John Merrow and Lorraine Monroe: New TC Trustees
Published in Inside - Volume VI, No. 6
Two well-respected leaders in education joined the Teachers College Board of Trustees. They are John Merrow, Executive Producer and President of Learning Matters Inc. and Executive Editor of "The Merrow Report"; and Lorraine Monroe, Executive Director of the School Leadership Academy at the Center for Educational Innovation.
As a Trustee, Merrow said, he hopes "to be of help in getting the best schools of education, like TC, to take the lead in educating teachers."
As President of Learning Matters Inc., which he established in 1995, he works on television and radio programs that focus on education and directs the effort to train youth to celebrate their own public service messages.
Learning Matters, Inc. is the not-for-profit corporation that produces "The Merrow Report," a nationally broadcast PBS documentary series that he created in 1992, which looks at issues that shape the way people live and work "through the prism of education."
His latest series for PBS, "School Sleuth" had him "playing detective." In the show, he defined the characteristics of excellent schools and each segment focused on these characteristics. Even in its entertaining detective guise, the series had a serious point. Merrow said, "The show helped to find the difference between good enough and excellent qualities of schools." His book, Choosing Excellence, which will be published in April, will focus on the issues that were brought up in the series. As a former high school teacher, Merrow began his career in public broadcasting at National Public Radio (NPR) with an hour-long show about school finance. He created and hosted the weekly series, "Options in Education."
In 1982, Merrow "ventured into television" with a seven-part series about America's Youth, "Your Children, Our Children." He then covered youth and education for five years on "The MacNeil/Lehrer Newshour" and two years at The Learning Channel.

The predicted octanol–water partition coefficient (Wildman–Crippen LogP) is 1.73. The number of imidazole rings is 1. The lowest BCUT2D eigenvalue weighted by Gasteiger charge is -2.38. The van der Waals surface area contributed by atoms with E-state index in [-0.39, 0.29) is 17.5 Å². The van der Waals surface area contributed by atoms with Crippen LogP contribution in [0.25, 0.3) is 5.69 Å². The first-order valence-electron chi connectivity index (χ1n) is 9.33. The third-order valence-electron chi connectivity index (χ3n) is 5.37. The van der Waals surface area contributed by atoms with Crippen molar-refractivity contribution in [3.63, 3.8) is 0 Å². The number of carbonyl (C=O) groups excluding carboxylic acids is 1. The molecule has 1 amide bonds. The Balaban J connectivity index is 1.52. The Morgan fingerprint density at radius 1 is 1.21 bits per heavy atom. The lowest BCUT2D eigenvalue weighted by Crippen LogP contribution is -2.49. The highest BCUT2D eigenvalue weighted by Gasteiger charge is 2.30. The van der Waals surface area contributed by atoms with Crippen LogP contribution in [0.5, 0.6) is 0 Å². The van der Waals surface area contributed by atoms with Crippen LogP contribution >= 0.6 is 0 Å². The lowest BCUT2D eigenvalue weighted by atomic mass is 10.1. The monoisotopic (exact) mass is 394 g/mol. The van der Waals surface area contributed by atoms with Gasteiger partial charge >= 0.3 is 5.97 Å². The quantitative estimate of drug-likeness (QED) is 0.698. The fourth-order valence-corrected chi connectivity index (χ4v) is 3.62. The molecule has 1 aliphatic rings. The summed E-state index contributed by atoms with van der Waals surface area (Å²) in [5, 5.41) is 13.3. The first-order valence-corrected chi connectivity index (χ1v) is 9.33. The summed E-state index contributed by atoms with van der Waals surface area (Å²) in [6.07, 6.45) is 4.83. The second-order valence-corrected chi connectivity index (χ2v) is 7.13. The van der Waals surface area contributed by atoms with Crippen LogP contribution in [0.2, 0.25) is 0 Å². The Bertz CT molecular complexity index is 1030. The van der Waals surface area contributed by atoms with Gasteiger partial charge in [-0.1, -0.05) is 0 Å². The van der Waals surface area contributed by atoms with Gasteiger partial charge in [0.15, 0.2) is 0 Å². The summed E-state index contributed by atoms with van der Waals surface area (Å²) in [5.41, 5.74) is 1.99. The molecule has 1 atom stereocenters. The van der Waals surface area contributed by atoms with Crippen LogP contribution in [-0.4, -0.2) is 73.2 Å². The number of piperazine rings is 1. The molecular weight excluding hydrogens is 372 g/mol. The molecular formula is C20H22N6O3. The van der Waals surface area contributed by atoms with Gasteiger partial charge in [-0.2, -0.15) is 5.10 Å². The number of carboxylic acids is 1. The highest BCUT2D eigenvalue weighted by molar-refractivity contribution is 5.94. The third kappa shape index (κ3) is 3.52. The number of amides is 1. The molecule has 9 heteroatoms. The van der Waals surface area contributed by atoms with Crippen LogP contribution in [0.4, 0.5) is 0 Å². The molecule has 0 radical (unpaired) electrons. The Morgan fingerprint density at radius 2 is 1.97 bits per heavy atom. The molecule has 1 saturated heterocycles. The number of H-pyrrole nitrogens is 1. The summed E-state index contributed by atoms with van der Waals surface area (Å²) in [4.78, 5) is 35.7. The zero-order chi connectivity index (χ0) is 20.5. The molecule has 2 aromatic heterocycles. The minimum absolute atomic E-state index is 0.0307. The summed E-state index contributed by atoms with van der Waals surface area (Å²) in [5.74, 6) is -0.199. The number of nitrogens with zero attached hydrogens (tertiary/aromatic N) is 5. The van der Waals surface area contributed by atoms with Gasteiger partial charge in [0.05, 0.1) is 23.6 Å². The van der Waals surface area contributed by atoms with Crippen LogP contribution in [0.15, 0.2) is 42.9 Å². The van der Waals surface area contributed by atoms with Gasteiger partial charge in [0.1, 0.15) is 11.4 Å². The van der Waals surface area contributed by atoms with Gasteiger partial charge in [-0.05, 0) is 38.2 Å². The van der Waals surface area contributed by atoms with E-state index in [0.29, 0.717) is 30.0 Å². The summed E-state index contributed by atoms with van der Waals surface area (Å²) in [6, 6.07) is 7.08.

Merrow is currently on the
Board of Directors at the Hechinger Institute at Teachers College. He
received his M.A. from Indiana University and his Ed.D. from Harvard
University Graduate School of Education.
Nationally recognized teacher and principal, TC alumna, and the Executive Director of the School Leadership Academy (SLA) at the Center for Educational Innovation in New York City, Lorraine Monroe also recently joined the TC Board of Trustees to share some of her vast experience in education.
Monroe heads SLA, a program to teach strategies for innovation and excellence to principals and school administrators in the Center for Educational Innovation that began as an operating unit of the Manhattan Institute in 1989. The Center's mission is "to transform public education in America by shifting accountability from centralized bureaucracies to local schools and by creating systems of school choice for communities."
Monroe has been an administrator at several high schools in New York City and was Chief Executive for Instruction for the New York City Board of Education. She has taught at Bank Street College and is the founder of its Center for Minority Achievement.
In 1991, she opened the Frederick Douglass Academy, an experimental public high school in Harlem designed to help poor urban children graduate and go to college. The test scores at the academy quickly shot to among the top in all of New York City.
Monroe left the academy in 1997 to found the School Leadership Academy, a business-sponsored non-profit organization that aims to foster creative school leadership. Her first book, Nothing's Impossible: Leadership Lessons from Inside and Outside the Classroom, builds upon her 30 years experience as an educator.
She preaches what she calls the "Monroe Doctrine" which she describes as a hands-on approach in educating inner-city youth by holding students to high standards and helping them achieve these standards.
"Nothing is impossible. Children can learn anything that teachers put before them," said Monroe. "We helped kids who had been ‘discounted' do incredible stuff."
As a member of former Gov. Mario Cuomo's Commission for the Study of Youth Crime and Violence and Reform of the Juvenile Justice System, she helped develop New York State's K-12 curriculum guide titled, "Creating a More Human and Violence-Free Society Through Schooling: Understanding and Valuing Cultural Differences."
Monroe received her Ed.D. from Teachers College in 1985 in Educational Administration. She received her M.S. from Bank Street College and her B.A. from Hunter College. She also received honorary degrees from several institutions.previous page